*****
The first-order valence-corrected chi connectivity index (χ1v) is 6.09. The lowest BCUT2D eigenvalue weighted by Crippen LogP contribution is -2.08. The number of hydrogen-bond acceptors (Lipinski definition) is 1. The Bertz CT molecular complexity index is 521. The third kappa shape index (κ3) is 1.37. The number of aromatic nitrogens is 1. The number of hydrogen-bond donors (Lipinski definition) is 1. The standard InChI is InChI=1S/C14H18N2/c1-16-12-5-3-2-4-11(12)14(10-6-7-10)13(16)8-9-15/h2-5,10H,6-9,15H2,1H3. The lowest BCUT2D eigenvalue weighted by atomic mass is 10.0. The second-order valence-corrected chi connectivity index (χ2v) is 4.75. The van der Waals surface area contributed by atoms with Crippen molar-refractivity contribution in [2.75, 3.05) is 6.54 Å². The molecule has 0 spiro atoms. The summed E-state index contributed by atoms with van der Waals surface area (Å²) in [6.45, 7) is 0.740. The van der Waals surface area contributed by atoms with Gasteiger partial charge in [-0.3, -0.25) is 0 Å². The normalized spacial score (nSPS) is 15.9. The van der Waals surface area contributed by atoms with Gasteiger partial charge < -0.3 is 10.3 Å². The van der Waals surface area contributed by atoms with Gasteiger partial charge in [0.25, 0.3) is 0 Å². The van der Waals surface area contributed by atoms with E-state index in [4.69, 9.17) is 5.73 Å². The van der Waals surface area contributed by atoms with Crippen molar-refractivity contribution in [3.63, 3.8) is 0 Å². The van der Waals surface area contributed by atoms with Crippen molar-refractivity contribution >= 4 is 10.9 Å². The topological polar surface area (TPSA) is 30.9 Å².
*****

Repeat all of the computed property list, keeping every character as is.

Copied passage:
The first-order valence-corrected chi connectivity index (χ1v) is 6.09. The lowest BCUT2D eigenvalue weighted by Crippen LogP contribution is -2.08. The number of hydrogen-bond acceptors (Lipinski definition) is 1. The Bertz CT molecular complexity index is 521. The third kappa shape index (κ3) is 1.37. The number of aromatic nitrogens is 1. The number of hydrogen-bond donors (Lipinski definition) is 1. The standard InChI is InChI=1S/C14H18N2/c1-16-12-5-3-2-4-11(12)14(10-6-7-10)13(16)8-9-15/h2-5,10H,6-9,15H2,1H3. The lowest BCUT2D eigenvalue weighted by atomic mass is 10.0. The second-order valence-corrected chi connectivity index (χ2v) is 4.75. The van der Waals surface area contributed by atoms with Crippen molar-refractivity contribution in [2.75, 3.05) is 6.54 Å². The molecule has 0 spiro atoms. The summed E-state index contributed by atoms with van der Waals surface area (Å²) in [6.45, 7) is 0.740. The van der Waals surface area contributed by atoms with Gasteiger partial charge in [-0.3, -0.25) is 0 Å². The normalized spacial score (nSPS) is 15.9. The van der Waals surface area contributed by atoms with Gasteiger partial charge < -0.3 is 10.3 Å². The van der Waals surface area contributed by atoms with Gasteiger partial charge in [0.25, 0.3) is 0 Å². The van der Waals surface area contributed by atoms with E-state index in [4.69, 9.17) is 5.73 Å². The van der Waals surface area contributed by atoms with Crippen molar-refractivity contribution in [3.63, 3.8) is 0 Å². The van der Waals surface area contributed by atoms with Crippen molar-refractivity contribution >= 4 is 10.9 Å². The topological polar surface area (TPSA) is 30.9 Å².